The new Australian film 52 Tuesdays surprises with both its subject matter and the way in which it was constructed. The film depicts the events of each Tuesday afternoon for a year in the life of 17 year old Adelaide school girl Billy (Tilda Cobham-Hervey) and her family. Billy’s mother Jane (Del Herbert-Jane) is undergoing gender transition treatment to become a man (named James) and the film depicts the seismic cracks this situation produces in a family already fractured by Jane’s separation from Billy’s father Tom (Beau Travis Williams). Confused about her own sexual feelings, Billy engages in and films her sexual experiments with a male and female student at her school.
A mix of narrative drama and video diary, the film is composed of 52 segments, each preceded by inter-titles that count down the Tuesdays. and shot in real time on the Tuesday referred to in the film. Director Sophie Hyde insisted that filming had to stop on each Tuesday once the clock struck 12 midnight. While this is an intriguing way to shoot a film, this method doesn’t greatly add to the experience of watching the film. Thankfully, this method also doesn’t detract from the film as Sophie Hyde has skilfully linked the segments so the film isn’t too disjointed.
What really matters here is the human drama and the myriad issues the film explores such as sexual identity, adolescent selfishness and people’s inability to foresee the consequences of their actions. Refreshingly, this film is not about overt homophobia as there are no clichéd red necks abusing Jane/ James, just a tacit sense of the impact conservative social values can have on families and people outside the mainstream.
The filmmaker’s unusual methodology does, however, raises interesting questions about the way in which movies distort time frames and give us a selective view of a person’s life. By focusing on specific days, the film presents a limited view of Billie’s life and her relationships with her parents as we mostly see her with her mother even though she only spends one day a week with her.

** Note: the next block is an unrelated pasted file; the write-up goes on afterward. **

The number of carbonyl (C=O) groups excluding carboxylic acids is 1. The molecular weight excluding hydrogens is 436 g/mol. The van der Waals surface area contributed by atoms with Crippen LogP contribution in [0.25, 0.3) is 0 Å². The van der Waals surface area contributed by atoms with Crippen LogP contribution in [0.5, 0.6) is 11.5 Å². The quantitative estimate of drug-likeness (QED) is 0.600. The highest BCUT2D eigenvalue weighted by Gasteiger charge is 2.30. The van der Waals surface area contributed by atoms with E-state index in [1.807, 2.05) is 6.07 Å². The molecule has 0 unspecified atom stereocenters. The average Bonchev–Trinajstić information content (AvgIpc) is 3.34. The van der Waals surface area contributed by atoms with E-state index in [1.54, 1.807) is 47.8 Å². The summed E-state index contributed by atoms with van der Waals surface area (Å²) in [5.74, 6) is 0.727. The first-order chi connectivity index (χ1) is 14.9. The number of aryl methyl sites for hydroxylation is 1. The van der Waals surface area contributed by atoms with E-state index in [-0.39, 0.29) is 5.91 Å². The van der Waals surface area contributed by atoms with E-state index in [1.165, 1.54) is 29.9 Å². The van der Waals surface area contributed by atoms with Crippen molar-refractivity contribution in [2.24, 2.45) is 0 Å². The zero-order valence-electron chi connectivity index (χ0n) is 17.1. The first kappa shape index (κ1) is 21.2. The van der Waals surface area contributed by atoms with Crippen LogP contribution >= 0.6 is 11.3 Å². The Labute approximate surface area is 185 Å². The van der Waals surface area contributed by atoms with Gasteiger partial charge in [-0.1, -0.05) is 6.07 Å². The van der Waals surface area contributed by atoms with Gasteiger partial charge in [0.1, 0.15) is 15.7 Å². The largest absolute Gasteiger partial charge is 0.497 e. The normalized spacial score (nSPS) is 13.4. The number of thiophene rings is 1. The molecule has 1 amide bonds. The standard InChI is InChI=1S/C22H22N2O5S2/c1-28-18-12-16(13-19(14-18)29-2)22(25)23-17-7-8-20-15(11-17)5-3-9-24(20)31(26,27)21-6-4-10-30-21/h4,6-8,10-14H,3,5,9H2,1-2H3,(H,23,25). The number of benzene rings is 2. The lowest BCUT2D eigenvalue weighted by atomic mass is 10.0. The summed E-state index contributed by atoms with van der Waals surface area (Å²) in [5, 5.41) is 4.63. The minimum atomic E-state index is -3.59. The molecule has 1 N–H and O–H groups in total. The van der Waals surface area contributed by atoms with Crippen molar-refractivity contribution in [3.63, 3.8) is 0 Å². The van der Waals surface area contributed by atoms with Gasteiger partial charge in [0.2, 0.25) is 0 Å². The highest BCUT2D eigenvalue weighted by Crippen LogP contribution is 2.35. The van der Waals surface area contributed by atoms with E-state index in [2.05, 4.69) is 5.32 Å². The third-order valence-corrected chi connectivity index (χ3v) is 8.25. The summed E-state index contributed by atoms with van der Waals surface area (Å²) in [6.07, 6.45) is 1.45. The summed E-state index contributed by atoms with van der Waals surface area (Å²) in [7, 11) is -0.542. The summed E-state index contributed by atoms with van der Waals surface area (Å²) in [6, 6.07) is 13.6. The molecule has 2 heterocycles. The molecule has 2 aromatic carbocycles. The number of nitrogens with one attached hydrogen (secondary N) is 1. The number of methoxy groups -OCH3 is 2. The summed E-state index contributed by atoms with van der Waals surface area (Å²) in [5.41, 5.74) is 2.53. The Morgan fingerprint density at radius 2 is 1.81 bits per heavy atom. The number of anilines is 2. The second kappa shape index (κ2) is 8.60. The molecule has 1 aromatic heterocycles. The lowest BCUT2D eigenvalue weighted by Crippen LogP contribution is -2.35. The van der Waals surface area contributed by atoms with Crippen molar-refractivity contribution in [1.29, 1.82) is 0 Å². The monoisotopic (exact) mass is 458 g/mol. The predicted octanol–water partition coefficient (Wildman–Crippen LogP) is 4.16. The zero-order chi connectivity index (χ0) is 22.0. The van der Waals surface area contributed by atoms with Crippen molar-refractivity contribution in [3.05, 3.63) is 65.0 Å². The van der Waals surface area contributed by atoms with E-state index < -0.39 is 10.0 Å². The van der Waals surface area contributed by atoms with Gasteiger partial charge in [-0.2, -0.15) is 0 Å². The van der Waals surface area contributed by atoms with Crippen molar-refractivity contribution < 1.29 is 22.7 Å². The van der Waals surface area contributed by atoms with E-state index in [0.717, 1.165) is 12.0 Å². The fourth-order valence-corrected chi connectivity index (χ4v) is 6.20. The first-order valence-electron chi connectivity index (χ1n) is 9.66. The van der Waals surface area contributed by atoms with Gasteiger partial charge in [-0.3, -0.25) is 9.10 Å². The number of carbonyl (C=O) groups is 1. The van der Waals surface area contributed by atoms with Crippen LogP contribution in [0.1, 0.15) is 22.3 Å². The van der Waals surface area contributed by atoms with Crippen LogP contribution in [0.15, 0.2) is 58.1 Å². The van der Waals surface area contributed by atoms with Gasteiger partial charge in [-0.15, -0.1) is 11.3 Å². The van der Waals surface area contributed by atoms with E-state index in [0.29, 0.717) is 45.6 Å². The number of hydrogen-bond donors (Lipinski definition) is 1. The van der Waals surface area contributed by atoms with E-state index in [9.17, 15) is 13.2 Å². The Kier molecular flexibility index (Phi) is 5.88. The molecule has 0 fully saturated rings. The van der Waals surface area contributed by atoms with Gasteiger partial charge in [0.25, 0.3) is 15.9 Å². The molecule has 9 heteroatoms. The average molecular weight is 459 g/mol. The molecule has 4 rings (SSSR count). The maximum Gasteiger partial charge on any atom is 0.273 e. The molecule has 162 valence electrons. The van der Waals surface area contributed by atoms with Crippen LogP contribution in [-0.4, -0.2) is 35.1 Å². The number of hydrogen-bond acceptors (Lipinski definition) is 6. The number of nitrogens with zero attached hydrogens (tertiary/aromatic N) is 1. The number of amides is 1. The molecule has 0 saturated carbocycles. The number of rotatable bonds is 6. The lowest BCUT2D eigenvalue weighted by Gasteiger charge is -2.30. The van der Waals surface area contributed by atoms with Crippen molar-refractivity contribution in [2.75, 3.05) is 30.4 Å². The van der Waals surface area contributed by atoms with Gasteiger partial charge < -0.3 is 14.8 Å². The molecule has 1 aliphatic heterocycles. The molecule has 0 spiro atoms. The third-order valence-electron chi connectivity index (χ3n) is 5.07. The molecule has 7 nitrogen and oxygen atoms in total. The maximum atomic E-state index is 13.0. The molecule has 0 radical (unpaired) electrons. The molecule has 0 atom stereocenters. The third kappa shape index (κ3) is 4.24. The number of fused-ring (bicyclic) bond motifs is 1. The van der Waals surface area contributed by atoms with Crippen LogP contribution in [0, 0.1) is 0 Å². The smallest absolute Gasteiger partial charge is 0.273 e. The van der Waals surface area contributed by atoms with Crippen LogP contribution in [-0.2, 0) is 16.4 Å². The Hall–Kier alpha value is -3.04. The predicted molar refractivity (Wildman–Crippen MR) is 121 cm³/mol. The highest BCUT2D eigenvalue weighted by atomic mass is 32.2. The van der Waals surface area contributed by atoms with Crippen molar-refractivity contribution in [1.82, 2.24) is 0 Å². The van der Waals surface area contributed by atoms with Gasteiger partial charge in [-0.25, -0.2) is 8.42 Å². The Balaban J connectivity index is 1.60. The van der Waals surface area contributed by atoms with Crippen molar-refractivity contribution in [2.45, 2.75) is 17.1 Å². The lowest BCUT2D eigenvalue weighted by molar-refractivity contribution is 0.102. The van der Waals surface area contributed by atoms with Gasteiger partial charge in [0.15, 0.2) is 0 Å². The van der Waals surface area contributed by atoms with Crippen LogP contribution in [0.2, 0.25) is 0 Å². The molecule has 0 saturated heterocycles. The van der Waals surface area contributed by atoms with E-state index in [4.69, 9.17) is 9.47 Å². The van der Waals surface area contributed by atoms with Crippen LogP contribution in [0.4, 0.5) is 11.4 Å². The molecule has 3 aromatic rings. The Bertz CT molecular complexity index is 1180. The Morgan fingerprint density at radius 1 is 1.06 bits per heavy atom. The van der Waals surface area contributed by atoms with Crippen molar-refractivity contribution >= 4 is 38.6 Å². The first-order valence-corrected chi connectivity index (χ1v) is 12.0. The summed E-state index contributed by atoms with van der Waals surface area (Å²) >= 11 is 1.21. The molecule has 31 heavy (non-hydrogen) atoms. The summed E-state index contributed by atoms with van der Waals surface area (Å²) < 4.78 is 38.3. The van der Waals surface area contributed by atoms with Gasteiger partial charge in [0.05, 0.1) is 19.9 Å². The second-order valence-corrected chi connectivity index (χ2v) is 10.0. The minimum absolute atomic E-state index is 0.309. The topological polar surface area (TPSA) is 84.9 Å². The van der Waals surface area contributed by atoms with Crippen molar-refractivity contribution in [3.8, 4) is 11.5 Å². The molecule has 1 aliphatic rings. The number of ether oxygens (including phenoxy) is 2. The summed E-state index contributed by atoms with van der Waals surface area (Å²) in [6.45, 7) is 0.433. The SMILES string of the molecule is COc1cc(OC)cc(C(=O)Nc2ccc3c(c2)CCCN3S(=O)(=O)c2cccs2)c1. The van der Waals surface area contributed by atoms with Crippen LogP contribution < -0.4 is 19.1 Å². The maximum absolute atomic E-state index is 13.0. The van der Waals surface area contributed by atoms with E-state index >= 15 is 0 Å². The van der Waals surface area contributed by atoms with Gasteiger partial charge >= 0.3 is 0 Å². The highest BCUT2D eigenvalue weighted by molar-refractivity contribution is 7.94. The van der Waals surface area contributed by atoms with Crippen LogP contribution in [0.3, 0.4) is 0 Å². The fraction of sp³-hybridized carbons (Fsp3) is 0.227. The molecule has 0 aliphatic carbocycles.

As Billie, Tilda Cobham-Hervey is a revelation and delivers one of the best performances in film this year. Utterly believable and engrossing, the elfin Cobham-Hervey mixes precociousness, arrogance, sensitivity and wit in an endearing performance that recalls Carey Mulligan. Surely a big future awaits Tilda. She commands the screen to such an extent that those around her, particularly Herbert-Jane occasionally look a little awkward and unconvincing. Mario Spate is also unnecessarily irritating as Billie’s drug-gobbling night-clubbing uncle.
52 Tuesdays is an important piece of Australian film as it presents, in gender transition, a world rarely explored in cinema and does so in way that is compassionate without being overly sentimental. It is also an intriguing cinematic experiment that uses unconventional methods without becoming incoherent.
Nick’s rating: ***1/2.
Director(s): Sophie Hyde.
Release date: 1st May 2014
Running time: 109 mins.
Reviewer: Nick Gardener can be heard on “Built For Speed” every Friday night from 8-10pm right here on 88.3 Southern FM. Nick can also be heard on “The Good, The Bad, The Ugly Film Show” podcast. http://subcultureentertainment.com/2014/02/the-good-the-bad-the-ugly-film-show
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